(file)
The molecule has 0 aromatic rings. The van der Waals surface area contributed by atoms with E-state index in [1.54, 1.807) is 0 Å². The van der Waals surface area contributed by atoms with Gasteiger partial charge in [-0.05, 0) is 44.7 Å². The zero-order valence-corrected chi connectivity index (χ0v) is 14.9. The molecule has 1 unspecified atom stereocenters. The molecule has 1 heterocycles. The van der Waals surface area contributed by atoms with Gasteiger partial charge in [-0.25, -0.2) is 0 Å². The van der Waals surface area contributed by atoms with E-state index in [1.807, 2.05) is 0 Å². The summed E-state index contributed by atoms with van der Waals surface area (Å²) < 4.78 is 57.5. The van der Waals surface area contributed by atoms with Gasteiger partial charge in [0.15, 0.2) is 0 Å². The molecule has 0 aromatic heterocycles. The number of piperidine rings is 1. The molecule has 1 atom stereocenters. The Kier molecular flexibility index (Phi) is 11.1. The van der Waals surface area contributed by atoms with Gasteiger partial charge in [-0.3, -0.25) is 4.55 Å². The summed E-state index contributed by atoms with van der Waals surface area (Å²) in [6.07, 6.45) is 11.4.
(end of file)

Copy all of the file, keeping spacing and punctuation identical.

The molecule has 0 aromatic rings. The van der Waals surface area contributed by atoms with E-state index in [1.54, 1.807) is 0 Å². The van der Waals surface area contributed by atoms with Gasteiger partial charge in [-0.05, 0) is 44.7 Å². The zero-order valence-corrected chi connectivity index (χ0v) is 14.9. The molecule has 1 unspecified atom stereocenters. The molecule has 1 heterocycles. The van der Waals surface area contributed by atoms with Gasteiger partial charge in [-0.25, -0.2) is 0 Å². The van der Waals surface area contributed by atoms with E-state index in [1.807, 2.05) is 0 Å². The summed E-state index contributed by atoms with van der Waals surface area (Å²) < 4.78 is 57.5. The van der Waals surface area contributed by atoms with Gasteiger partial charge in [0.15, 0.2) is 0 Å². The molecule has 0 aromatic heterocycles. The number of piperidine rings is 1. The molecule has 1 atom stereocenters. The Kier molecular flexibility index (Phi) is 11.1. The van der Waals surface area contributed by atoms with Gasteiger partial charge in [-0.3, -0.25) is 4.55 Å². The summed E-state index contributed by atoms with van der Waals surface area (Å²) in [6.07, 6.45) is 11.4.